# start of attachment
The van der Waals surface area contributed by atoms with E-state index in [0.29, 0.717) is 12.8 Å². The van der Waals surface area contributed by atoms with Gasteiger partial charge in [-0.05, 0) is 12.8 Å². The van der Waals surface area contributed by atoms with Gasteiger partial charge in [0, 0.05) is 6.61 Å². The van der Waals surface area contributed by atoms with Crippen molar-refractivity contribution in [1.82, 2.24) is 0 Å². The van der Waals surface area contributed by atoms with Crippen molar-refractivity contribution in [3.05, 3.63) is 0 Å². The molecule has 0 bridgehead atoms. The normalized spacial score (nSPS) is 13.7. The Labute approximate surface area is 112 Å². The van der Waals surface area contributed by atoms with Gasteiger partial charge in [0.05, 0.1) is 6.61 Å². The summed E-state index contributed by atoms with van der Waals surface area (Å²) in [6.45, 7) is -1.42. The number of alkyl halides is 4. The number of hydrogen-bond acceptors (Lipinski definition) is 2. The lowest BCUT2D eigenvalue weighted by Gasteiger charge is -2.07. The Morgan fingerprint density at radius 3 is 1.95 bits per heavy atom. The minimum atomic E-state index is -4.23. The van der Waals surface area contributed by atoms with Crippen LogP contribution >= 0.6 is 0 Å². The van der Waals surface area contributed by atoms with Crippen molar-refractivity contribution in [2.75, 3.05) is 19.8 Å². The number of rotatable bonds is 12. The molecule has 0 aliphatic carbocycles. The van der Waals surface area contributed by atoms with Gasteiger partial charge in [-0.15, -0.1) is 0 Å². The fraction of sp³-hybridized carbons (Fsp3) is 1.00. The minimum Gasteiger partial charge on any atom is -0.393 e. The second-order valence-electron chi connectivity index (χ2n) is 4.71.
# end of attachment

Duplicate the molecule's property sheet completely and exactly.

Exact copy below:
The van der Waals surface area contributed by atoms with E-state index in [0.29, 0.717) is 12.8 Å². The van der Waals surface area contributed by atoms with Gasteiger partial charge in [-0.05, 0) is 12.8 Å². The van der Waals surface area contributed by atoms with Gasteiger partial charge in [0, 0.05) is 6.61 Å². The van der Waals surface area contributed by atoms with Crippen molar-refractivity contribution in [1.82, 2.24) is 0 Å². The van der Waals surface area contributed by atoms with Crippen molar-refractivity contribution in [3.05, 3.63) is 0 Å². The molecule has 0 bridgehead atoms. The normalized spacial score (nSPS) is 13.7. The Labute approximate surface area is 112 Å². The van der Waals surface area contributed by atoms with Gasteiger partial charge in [0.05, 0.1) is 6.61 Å². The summed E-state index contributed by atoms with van der Waals surface area (Å²) in [6.45, 7) is -1.42. The number of alkyl halides is 4. The number of hydrogen-bond acceptors (Lipinski definition) is 2. The lowest BCUT2D eigenvalue weighted by Gasteiger charge is -2.07. The Morgan fingerprint density at radius 3 is 1.95 bits per heavy atom. The minimum atomic E-state index is -4.23. The van der Waals surface area contributed by atoms with Crippen LogP contribution >= 0.6 is 0 Å². The van der Waals surface area contributed by atoms with Crippen molar-refractivity contribution in [2.75, 3.05) is 19.8 Å². The number of rotatable bonds is 12. The molecule has 0 aliphatic carbocycles. The van der Waals surface area contributed by atoms with Gasteiger partial charge in [-0.15, -0.1) is 0 Å². The fraction of sp³-hybridized carbons (Fsp3) is 1.00. The minimum Gasteiger partial charge on any atom is -0.393 e. The second-order valence-electron chi connectivity index (χ2n) is 4.71.